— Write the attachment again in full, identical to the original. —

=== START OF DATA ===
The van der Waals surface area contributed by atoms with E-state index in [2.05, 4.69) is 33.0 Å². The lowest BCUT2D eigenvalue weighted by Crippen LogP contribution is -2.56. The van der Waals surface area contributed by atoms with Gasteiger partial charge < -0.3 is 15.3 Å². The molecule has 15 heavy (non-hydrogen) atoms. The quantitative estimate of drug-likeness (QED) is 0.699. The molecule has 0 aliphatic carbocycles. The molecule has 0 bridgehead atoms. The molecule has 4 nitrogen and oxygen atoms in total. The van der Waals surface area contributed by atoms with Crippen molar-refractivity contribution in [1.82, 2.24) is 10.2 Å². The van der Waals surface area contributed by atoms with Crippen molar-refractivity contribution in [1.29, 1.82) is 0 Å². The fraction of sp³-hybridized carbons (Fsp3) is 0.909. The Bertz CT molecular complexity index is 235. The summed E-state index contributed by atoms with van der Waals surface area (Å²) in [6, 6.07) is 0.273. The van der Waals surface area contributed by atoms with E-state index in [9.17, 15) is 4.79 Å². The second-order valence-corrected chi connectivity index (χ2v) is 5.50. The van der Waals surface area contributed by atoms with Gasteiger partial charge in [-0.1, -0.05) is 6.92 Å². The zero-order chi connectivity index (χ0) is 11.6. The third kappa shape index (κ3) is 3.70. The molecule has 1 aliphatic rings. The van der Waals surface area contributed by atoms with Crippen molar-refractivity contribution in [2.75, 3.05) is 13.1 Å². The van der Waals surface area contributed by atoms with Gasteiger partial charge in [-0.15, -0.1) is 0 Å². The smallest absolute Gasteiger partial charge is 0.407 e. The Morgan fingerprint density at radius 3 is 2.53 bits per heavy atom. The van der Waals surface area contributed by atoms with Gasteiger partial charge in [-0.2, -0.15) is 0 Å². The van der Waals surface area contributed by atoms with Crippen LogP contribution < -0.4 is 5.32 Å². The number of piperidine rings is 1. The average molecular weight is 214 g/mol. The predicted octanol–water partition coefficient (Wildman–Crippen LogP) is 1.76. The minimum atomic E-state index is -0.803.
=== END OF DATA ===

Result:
The van der Waals surface area contributed by atoms with E-state index in [2.05, 4.69) is 33.0 Å². The lowest BCUT2D eigenvalue weighted by Crippen LogP contribution is -2.56. The van der Waals surface area contributed by atoms with Gasteiger partial charge < -0.3 is 15.3 Å². The molecule has 15 heavy (non-hydrogen) atoms. The quantitative estimate of drug-likeness (QED) is 0.699. The molecule has 0 aliphatic carbocycles. The molecule has 0 bridgehead atoms. The molecule has 4 nitrogen and oxygen atoms in total. The van der Waals surface area contributed by atoms with Crippen molar-refractivity contribution in [1.82, 2.24) is 10.2 Å². The van der Waals surface area contributed by atoms with Crippen molar-refractivity contribution in [1.29, 1.82) is 0 Å². The fraction of sp³-hybridized carbons (Fsp3) is 0.909. The Bertz CT molecular complexity index is 235. The summed E-state index contributed by atoms with van der Waals surface area (Å²) in [6, 6.07) is 0.273. The van der Waals surface area contributed by atoms with E-state index in [9.17, 15) is 4.79 Å². The second-order valence-corrected chi connectivity index (χ2v) is 5.50. The van der Waals surface area contributed by atoms with Gasteiger partial charge in [-0.1, -0.05) is 6.92 Å². The zero-order chi connectivity index (χ0) is 11.6. The third kappa shape index (κ3) is 3.70. The molecule has 1 aliphatic rings. The van der Waals surface area contributed by atoms with Crippen molar-refractivity contribution in [2.75, 3.05) is 13.1 Å². The van der Waals surface area contributed by atoms with Gasteiger partial charge in [-0.15, -0.1) is 0 Å². The smallest absolute Gasteiger partial charge is 0.407 e. The Morgan fingerprint density at radius 3 is 2.53 bits per heavy atom. The van der Waals surface area contributed by atoms with Gasteiger partial charge in [-0.2, -0.15) is 0 Å². The van der Waals surface area contributed by atoms with Crippen LogP contribution < -0.4 is 5.32 Å². The number of piperidine rings is 1. The average molecular weight is 214 g/mol. The predicted octanol–water partition coefficient (Wildman–Crippen LogP) is 1.76. The minimum atomic E-state index is -0.803.